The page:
of at Jeast nvo to three generations between Ubayy's death (d. ca. 30 A. H.) 

and Hamrnad's (d. 167 A.H.) scholarly activity. Besides this, \ve must remember 
that a note vvritten in a book does not make it pan of the book. But Iet us 
accept that a few extra lines were scribbled inside Ubayy's Mushaf for argu- 
ment's sake. VVould these lines ascend to the position of Our'an? Certainly 
not. The completed 'Uthmani Mushaf, disseminated with instructors who 
taught after the manner of relevant authorities, forms the basis for establishing 
whether any given text is Qur'an - not the unsubstantiated squtggles of 
an illegitimate manuscript. 

i. Principles for Determining Whether a Verse Belongs to the Qur'an 

The following three principles must be fulfilled before the manner of re- 
citation for any verse can be accepted as Qur'an: 

* The aira'at must not be narrated from a single authority, but through 
a multitude (enough in fact to eliminate the danger of mistakes seep- 
ing through), going back to the Prophet and thereby advocating 
recitational authenticity and certainty. 

♦ The text of the recitation must conform to what is found in the 
'Uthmani Mushaf. 

• The pronunciation must agree with proper Arabic grammar. 

AU authoritattve works on qira > at (oUy), such as Ibn Mtijahid's Kitab as- 
Sab'aji ' al-Qira'at, generally mcntion a lone reciter from evcry ccntrc of Islamic 
activity followed by two or three of his students. Such sparse listings appear 
to contradict the very first principle: how can citingonc reciter and twopupils 
from Basra, for example, prove that this gira'at was transmitted through a 
multitude? In clarifying this issue the reader is asked to review "Certificates 
of Reading" from the previous chapter. 2 '' Prof. Robson and Ishaq Khan, 
supplying the transmission lineage for Sunan Ibn Maja through Ibn Qudama, 
arrive at a mere handful of names, whereas by tracing the reading certificates 
w*> find over four hundred and ftfty pupils. And that is only in one manu- 
seript; additional copies from the same chain tnight yield a far greater 

~ 3 Ibn Dutais, Fada'il al-Qur'an, p. 157. 
36 Sec this work pp. 184-91. 



tally. Similarly the ciling of two or threc studcnts is purcly rcpresentative 

and is meant to conserve the author's time and parchment, leaving it up 
to the interested scholar to scour the reading notes for full details.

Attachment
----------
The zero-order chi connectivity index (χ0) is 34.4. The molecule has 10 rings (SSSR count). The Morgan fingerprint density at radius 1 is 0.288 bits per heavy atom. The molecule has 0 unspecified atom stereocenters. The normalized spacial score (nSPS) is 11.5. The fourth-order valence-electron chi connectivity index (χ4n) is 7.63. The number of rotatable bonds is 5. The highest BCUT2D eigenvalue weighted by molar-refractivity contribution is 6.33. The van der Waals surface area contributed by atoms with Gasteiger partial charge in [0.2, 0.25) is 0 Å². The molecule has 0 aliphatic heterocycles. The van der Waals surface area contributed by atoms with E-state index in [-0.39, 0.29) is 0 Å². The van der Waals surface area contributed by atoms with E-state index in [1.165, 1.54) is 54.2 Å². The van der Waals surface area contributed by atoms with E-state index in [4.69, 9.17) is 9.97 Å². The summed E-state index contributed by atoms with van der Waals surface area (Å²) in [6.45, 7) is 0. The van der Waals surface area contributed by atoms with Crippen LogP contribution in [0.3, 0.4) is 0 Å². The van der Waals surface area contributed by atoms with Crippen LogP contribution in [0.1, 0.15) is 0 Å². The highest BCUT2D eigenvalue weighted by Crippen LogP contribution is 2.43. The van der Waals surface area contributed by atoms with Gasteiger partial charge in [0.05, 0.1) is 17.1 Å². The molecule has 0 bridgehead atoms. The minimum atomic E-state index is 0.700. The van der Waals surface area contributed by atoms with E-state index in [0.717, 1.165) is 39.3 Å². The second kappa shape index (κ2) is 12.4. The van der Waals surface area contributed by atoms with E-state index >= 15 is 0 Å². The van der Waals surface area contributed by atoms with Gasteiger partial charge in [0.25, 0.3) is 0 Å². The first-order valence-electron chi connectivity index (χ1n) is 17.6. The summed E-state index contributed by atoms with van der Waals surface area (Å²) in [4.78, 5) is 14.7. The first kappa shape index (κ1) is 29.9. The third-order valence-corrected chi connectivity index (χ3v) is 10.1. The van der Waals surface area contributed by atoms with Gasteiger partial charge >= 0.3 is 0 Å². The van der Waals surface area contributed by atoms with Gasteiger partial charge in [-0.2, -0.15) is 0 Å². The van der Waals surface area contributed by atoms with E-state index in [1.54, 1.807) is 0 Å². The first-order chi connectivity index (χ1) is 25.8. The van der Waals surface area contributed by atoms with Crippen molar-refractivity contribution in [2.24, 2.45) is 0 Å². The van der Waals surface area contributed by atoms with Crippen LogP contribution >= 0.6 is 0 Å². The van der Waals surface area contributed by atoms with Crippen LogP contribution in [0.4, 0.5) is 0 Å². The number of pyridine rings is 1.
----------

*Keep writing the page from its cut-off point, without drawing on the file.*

A fundamental diderence lics bctwcen ihc Qiir'an and the Prophct's 
surma in the case of transmission ihrough a single attthority. A lone scholar 
memorising a hadJlh may, when teaching from memory, find ii necessary 
to substilute a synonym il" the exact word eseapes his niiiid. Wiih no one 
else transmitting this haditli, his inaccuracy may pass undetected. Contrast 
this with the Qur an. During the three audible daily prayers, Friday prayers, 
tarawVt, and 'U prayers, the Imam recites loudly with the baeking of his entire 
congregation: if noone in the congregation objects then his recitation has 
everyone's consent - hundreds, thousands, or perhaps even hundreds of 
thousands of worshipers. But if objections are voiced in the course of prayer 
and the Imam insists on a reading contradietory to 'Uthman's Mushaf, hc 
will be removed immediateiy from his post. No inaccuracies in qira'at can 
pass undetected, and whatever crosses the. boundaries of the acceptable will 
bc rootcd out. This well-defined boundary is one of (hc great saleguards 
of the Ojjr'an. 27 

Let us evaluate any fragment that is aseribed as Qur'an in light of the 
above principles. Clearly the first condidon is missing, as die fragment cannot 
profTer any details about the seholars who transmitted il. On to the second 
condidon: does it agree with the 'Uthmani Mushaf? The presence of even 
the siightest disagreement in the consonantal skeleton causes the fragment 
to lose all credibility; it may be considered anything excepl part of the Qur'an. 
Such has been the unanimous ruling of Muslims for the past fourteen 

Speaking of skeletons, it is wonh recalling that vowels (and especially 
alifin the middle of a word) frccjiicnlly display orthographic abnormalities 
depending on the seribe's diseretion - see pp. 131-5 and also die recenily pub- 
lished faesimile of Quranic fragments in France. 2 " In the latter we find '^U 

27 Once ugain I refer to al-Masjid al-Haram in Makkali vvherc, on Friday ihc 16th 
and agam on Friday the 23id of Ramadan (1 420 A.H.), an estimated 1 .6 million worshipers